Figure 3.

(online color at: Scheme of the chain pulling procedure: after contacting a molecular chain to the STM tip, it can be lifted from the surface in a rope-like manner upon retraction because of its flexibility and weak interaction with the substrate. From Lafferentz et al. 25. Reprinted with permission from AAAS.

Figure 4.

(online color at: Conductance as a function of the length of the molecular wire. Experimental (A) and calculated (C) conductance curves (equally scaled), both exhibiting characteristic oscillations with a period of z0 (the decay of a vacuum gap is plotted for comparison). The experimental curve is composed of two data sets from measurements below and above 20 Å, respectively, using different setups and thus ranges for current detection (each about four orders of magnitude). (B) IV curves (of single wires and thus not averaged) at three tip-surface distances (2, 3, and 4 nm). (D) Schematic views of characteristic conformations during the pulling process, just before the detachment of another molecular unit (z1 = 10.2 Å, z2 = 17.2 Å, and z3 = 25.2 Å). The inset in (C) shows a sketch with the characteristic parameters z, L, and φ. From Lafferentz et al. 25. Reprinted with permission from AAAS.

It is very important to keep in mind that in each experiment, like those discussed above, the measured conductance is in fact a property of the electrode–molecule–electrode junction. In the reviewed experiments, the surface and the tip play a role of electrodes, however, that may not necessarily be the case in future atomic- and molecular-scale devices. Therefore, it still remains challenging to measure the conductance in more realistic configurations, e.g., in which a single molecular wire is contacted with some metallic or molecular nanoelectrodes manufactured on the substrate that does not alter the junction properties. Furthermore, it would be very advantageous if nanoelectrodes gradually evolve into microelectrodes allowing for communication with the outer world. In achieving those goals, it is necessary to develop techniques that would allow for fabrication of electrodes (supposedly of hybrid molecular and metallic character) spanning connection between the “nano” and “micro” domains, as well as, means of decoupling of active parts of the future electronic monomolecular device from the underlying substrate. The latest approaches to those problems will be briefly reviewed in the next two sections.

3 The device reliability

The problems of positioning of the molecule in the proper place within the electronic circuit or interconnecting it with external metal electrodes are interesting, challenging, and stimulating in their own right, however, do not guarantee successful fabrication of a working single-molecule device prototype. The properties of the single-molecule instrument would strongly depend on its internal structure. The chemical and even topological surrounding of the molecule affects and may change the shape of the molecular orbitals and the electronic structure (see, e.g., Refs. 26, 27) or simply sterically restrict access to the active sites of the molecule. Unwanted and unexpected changes in the structure of the molecule will alter the way the single-molecule device operates. Consequently, in order to increase the device reliability, schemes for avoiding a strong coupling of the molecule with underlying substrate have to be developed.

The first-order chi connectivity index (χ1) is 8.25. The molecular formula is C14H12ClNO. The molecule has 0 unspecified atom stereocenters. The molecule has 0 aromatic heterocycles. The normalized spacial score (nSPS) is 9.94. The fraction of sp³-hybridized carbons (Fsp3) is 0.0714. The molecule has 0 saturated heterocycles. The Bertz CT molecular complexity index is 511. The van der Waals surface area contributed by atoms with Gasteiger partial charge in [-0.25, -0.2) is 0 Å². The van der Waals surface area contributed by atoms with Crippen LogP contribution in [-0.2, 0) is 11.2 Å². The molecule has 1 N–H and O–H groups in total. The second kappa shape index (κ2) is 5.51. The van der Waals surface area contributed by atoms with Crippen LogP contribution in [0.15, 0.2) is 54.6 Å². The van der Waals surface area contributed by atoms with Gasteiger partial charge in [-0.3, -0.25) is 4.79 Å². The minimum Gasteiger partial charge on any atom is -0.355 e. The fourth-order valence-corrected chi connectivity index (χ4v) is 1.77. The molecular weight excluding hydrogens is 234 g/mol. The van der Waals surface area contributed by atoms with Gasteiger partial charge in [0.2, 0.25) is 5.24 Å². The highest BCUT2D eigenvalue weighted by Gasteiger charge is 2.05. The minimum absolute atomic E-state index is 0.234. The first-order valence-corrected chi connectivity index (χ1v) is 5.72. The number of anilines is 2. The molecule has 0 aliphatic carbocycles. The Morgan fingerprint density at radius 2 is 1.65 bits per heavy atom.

There are possible different scenarios leading to full or partial decoupling of the molecules from the substrate, and some of them have been already tested experimentally to some extent. Let us first consider an approach in which a conducting or semiconducting surface of the substrate is covered with additional epitaxial isolating layers. Several experimental realizations are worth mentioning in this context: a few monolayers of NaCl on Cu(111) 16, 19, 28, NaCl on Ag(111) 29, RbI on Cu(331) 28, or KBr on InSb(001) 20, 30. We shall concisely describe some of those results beginning with the work of Repp et al. 19 on pentacene molecules deposited on a few monolayer thick NaCl film on the Cu(111) surface. Adsorption of molecules on a metal surface typically results in a strong coupling to the substrate. This coupling, apart from influencing the molecular orbitals, introduces a mutual coupling between molecular states through the surface. As a consequence, STM scans of molecules are far from being images of the native orbitals of the free molecule. They are rather a mixture of few molecular orbitals. Repp et al. 19 showed that already a few monolayers of NaCl are enough to decouple pentacene from the electronic influence of the metal surface and at the same time still allow for measurements with the use of STM (i.e., electrons are able to tunnel through the ultrathin insulating film). The conclusion on decoupling the molecule from the Cu(111) surface by few monolayers of NaCl is based on differential conductance spectroscopy measurements and comparison of STM images with the results of theoretical modeling. Spectroscopic data exhibit two distinct features at −2.4 and 1.7 V that are ascribed to the HOMO and LUMO of pentacene, respectively (see Fig. 5). Consequently, STM images obtained with the bias voltage below −2.4 V are highly similar to the HOMO and those with the bias above 1.7 V to the LUMO. Additionally, computer simulations based on density functional theory are applied to model orbitals of the isolated molecule. Comparison of the HOMO and the LUMO obtained through modeling with experimental STM images ascribed to the appropriate orbitals shows no influence of the surface on the molecular electronic structure, i.e., achieved decoupling is sufficient to preserve the inherent electronic properties of the free molecule 19. It is worth noting that the same method of decoupling is used by Gross et al. 16 in observation with the ultrahigh resolution of the molecular orbitals of naphthalocyanine in their experiment with a CO-modified STM tips, as described in the previous section.